Wine may not be the only thing that improves with age. New York City Ballet’s Maria Kowroski says dancing can too.
On Wednesday, she’ll perform in Balanchine’s “Agon,” and on Thursday will give the opening remarks for the company’s gala. Nice work for a 41-year-old, especially one who two years ago returned from maternity leave.
“When you’re a young dancer, you think 35 is old, that that’s when your career will end,” says Kowroski, currently NYCB’s longest-running principal dancer. “I had so many injuries early on that I thought, ‘If I could make it to 35, great.’ I didn’t know what my body would do after I had a baby.”
Over brunch near Central Park, before her weekly physical therapy session, Kowroski looks like the prima ballerina she is: Lean and long-legged, dark blond hair feathering her shoulders, it’s easy to see why she’d been chosen to perform the motion capture for a leaping Barbie doll in a series of animated kids’ films.
“Dancing came naturally to me,” she says. Now living in Harlem, she grew up in Grand Rapids, Mich., where she followed her older sister into ballet, mostly because “I loved wearing her dance clothes.” At 10, she saw the Joffrey Ballet perform, and suddenly knew what she wanted to do for the rest of her life.
In 1992, she came to New York to study at NYCB’s School of American Ballet. Three years later, she was in its corps de ballet, and in 1999 was made a principal dancer.
Even so, her path had plenty of detours: a stream of injuries and a succession of Mr. Wrongs. “I dated the same man over and over,” she jokes of the dancers, banker and model she was with until she met Martin Harvey, the Royal Ballet dancer-turned-actor. They married six years ago and welcomed son Dylan in 2015. He was such a delightful baby, she found it hard to leave him and push back into her toe shoes.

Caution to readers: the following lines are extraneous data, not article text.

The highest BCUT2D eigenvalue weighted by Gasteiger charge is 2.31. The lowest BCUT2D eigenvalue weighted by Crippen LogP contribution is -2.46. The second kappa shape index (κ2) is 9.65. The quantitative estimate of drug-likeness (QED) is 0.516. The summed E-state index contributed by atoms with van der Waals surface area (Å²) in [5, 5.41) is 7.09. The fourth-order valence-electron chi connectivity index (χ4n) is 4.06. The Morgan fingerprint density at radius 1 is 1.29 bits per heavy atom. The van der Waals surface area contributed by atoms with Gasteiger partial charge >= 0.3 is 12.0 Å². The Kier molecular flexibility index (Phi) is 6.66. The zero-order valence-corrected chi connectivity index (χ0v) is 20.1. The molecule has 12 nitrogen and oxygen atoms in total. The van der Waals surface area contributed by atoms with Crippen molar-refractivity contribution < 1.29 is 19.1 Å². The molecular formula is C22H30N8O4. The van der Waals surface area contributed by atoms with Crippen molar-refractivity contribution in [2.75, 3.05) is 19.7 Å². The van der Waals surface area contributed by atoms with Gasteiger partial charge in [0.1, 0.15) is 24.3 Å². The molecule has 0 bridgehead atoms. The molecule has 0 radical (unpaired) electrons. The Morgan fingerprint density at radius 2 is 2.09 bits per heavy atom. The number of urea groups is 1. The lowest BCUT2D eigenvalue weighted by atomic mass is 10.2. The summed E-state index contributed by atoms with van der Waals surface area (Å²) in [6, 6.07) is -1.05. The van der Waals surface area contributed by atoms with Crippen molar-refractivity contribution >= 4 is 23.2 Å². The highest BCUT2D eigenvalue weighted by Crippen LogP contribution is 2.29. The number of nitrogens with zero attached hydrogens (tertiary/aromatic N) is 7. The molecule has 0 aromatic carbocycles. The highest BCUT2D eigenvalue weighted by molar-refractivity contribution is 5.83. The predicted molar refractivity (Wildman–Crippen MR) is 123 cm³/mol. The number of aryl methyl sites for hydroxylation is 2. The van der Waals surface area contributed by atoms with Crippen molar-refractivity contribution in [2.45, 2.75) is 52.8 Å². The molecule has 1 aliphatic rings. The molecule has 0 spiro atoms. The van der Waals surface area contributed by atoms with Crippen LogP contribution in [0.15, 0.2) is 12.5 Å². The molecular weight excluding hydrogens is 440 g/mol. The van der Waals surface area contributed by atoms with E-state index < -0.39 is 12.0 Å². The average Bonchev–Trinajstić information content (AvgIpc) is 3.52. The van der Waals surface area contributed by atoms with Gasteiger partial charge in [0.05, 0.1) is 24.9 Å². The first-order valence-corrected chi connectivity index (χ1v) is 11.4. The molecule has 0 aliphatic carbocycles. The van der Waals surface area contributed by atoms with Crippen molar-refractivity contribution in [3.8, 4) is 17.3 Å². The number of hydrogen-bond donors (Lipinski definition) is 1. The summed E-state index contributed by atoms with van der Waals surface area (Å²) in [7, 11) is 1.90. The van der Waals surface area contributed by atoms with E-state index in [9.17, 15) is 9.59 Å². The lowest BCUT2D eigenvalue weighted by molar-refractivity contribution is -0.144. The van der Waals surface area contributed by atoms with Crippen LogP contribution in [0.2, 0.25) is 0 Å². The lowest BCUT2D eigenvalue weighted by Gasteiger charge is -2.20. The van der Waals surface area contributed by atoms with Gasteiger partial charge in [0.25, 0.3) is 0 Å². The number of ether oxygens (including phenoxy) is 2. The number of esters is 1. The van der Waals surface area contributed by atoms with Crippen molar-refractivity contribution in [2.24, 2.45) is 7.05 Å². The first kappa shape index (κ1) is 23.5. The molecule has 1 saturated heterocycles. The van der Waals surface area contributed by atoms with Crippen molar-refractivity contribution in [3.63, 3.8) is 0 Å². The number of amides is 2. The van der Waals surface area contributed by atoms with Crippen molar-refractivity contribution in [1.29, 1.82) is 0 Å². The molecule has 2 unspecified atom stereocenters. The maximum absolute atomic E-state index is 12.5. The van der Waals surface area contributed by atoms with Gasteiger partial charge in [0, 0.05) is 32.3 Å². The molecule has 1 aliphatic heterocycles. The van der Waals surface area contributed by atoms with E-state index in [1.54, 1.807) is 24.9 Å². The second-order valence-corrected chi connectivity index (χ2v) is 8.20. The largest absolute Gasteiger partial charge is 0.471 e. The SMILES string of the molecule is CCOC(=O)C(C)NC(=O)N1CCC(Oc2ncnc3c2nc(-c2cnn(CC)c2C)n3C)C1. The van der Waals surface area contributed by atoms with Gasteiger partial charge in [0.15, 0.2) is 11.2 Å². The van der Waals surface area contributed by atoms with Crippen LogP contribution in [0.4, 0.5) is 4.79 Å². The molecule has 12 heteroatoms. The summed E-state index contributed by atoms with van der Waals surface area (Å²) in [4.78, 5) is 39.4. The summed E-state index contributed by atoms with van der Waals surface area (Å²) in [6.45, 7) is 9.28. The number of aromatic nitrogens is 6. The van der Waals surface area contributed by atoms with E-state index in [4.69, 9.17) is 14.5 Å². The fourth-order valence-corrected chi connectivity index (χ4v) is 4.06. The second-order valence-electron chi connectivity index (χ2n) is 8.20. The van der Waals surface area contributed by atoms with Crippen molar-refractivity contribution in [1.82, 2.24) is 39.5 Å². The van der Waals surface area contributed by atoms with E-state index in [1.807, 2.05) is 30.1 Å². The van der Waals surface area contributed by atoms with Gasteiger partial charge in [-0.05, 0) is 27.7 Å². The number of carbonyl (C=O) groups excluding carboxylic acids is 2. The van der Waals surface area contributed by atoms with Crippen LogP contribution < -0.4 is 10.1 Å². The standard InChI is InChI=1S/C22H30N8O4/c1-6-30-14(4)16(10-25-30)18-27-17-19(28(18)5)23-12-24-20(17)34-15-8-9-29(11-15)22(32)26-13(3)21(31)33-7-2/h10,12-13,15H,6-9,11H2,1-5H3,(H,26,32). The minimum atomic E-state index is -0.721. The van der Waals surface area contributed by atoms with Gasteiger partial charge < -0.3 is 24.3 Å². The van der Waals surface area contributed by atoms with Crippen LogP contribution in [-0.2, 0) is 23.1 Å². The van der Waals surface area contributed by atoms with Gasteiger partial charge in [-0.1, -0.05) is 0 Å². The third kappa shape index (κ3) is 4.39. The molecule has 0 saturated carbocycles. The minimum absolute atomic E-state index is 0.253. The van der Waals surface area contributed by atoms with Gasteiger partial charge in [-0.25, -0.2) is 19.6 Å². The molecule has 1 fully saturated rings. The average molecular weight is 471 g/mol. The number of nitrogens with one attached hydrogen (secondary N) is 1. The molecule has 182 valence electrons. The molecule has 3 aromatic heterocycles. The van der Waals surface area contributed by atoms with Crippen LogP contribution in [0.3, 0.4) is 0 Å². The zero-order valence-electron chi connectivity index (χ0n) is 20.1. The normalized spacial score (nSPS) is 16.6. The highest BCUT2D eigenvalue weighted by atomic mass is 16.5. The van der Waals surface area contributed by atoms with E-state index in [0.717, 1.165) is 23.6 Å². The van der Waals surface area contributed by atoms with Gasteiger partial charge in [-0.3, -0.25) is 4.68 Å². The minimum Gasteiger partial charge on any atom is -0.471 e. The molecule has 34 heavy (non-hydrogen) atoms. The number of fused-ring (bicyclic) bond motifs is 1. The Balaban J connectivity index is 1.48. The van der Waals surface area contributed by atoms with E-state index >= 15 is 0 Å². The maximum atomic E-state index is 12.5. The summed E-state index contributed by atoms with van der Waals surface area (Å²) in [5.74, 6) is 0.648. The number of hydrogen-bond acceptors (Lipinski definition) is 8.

“But you work your whole life to be a ballerina,” Kowroski says, “so it’s a blessing to come back.”
These days, she finds herself working harder than she ever did to stay fit. Along with her NYCB rehearsals, she takes 90-minute ballet classes six days a week at Steps on Broadway and alternates twice-weekly private lessons in Gyrotonics and pilates.
“Being older, I spend a lot more money to remain onstage,” she says, but it seems to have paid off.
“She’s in the best shape I’ve ever seen her, and dancing with a freedom that’s beautiful to see,” says Amar Ramasar, who’s been her frequent dance partner for the past nine years.
Nevertheless, she says, it’s hard being the oldest one at the barre.
“Some of the dancers coming out are sooo much younger than me, and I feel a massive amount of respect from them,” Kowroski says. “I know I’m not competing with them, but you do feel that people think that younger is better — that you’re more vibrant, more willing to take risks. The funny thing is, I feel like that still, in my body and soul.”
She says she’s grateful for all the ballets she’s been given, some of which, like Justin Peck’s “Everywhere We Go,” she’ll dance this season.
Kowroski will be 42 in June, and isn’t ready to say when she might retire. For now, she says, she enjoys teaching at the School of American Ballet and watching young talents emerge.
“I want them to do well,” she says. “Being a classical ballerina is hard. I’d be happy to have another baby and be a mom!”
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